Unlike Earth, Mars is not protected by a global magnetic field or thick atmosphere, and for billions of years it has been open to radiation from space. The researchers developed a radiation dose model and quantified variations in solar and galactic radiation that penetrates the thin Martian atmosphere down to the surface and underground. They tested three surface soil scenarios and calculated particle energies and radiation doses both on the surface and at various depths underground, allowing them to estimate the survival times of any cells.

The team found that the best places to look for living cells on Mars would be within the ice at Elysium, because the frozen sea is relatively recent--it is thought to have surfaced in the last five million years--and so has been exposed to radiation for a relatively short period of time. Even here, though, any surviving cells would be out of the reach of current drills. Other ideal sites include young craters, because the recently impacted surface has been exposed to less radiation, and gullies recently discovered in the sides of craters. Those channels may have flowed with water in the last five years and brought cells to the surface from deep underground.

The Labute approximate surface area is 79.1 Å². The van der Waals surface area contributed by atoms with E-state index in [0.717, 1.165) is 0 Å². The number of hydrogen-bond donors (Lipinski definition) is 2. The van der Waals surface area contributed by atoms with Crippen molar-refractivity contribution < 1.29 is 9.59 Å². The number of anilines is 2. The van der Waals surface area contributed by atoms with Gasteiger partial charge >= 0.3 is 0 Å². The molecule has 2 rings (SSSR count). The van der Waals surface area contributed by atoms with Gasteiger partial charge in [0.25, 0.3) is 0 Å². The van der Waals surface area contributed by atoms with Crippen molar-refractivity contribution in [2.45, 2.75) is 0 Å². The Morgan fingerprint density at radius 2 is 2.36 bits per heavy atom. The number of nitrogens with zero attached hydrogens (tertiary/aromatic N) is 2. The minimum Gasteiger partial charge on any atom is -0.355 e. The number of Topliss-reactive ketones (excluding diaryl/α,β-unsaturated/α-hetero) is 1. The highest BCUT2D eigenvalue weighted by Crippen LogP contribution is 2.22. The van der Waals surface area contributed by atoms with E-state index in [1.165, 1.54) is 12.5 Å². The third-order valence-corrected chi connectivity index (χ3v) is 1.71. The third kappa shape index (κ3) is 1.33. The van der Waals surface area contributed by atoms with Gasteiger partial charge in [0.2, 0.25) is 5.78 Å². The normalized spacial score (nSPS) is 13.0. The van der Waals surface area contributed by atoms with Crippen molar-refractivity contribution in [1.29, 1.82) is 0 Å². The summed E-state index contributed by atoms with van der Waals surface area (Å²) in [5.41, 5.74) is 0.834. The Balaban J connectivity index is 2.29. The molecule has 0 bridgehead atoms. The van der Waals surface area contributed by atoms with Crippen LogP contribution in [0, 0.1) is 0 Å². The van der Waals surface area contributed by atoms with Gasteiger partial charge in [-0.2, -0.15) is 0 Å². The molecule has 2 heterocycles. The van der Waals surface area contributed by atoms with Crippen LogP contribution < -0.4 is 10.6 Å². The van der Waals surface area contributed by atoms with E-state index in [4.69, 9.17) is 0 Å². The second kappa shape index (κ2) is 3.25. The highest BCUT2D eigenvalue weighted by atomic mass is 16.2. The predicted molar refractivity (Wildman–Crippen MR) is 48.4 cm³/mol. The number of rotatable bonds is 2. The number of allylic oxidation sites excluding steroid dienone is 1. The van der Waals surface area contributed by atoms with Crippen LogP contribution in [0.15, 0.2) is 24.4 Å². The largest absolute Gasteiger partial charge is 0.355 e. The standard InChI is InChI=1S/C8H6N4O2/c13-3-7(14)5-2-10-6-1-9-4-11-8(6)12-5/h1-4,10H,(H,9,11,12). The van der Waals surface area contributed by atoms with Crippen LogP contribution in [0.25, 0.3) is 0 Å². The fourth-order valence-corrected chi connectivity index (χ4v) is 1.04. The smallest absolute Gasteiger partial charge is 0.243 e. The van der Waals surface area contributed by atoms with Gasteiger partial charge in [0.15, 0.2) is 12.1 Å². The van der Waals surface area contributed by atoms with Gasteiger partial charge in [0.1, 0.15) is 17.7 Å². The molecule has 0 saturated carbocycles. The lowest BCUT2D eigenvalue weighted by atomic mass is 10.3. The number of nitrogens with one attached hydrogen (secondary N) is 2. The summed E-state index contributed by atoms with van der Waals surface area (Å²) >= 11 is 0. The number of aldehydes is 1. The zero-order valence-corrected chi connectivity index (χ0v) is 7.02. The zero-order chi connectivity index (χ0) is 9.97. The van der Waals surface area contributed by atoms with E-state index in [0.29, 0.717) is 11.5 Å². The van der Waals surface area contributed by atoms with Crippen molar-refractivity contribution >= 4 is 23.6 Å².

The study was funded by the United Kingdom's Engineering and Physical Sciences Research Council (EPSRC), the Swiss National Science Foundation, and the Swiss State Secretariat for Education and Research.

Peter Weiss | AGU
Further information:
http://www.agu.org

All articles from Earth Sciences >>>

The most recent press releases about innovation >>>

Die letzten 5 Focus-News des innovations-reports im Überblick: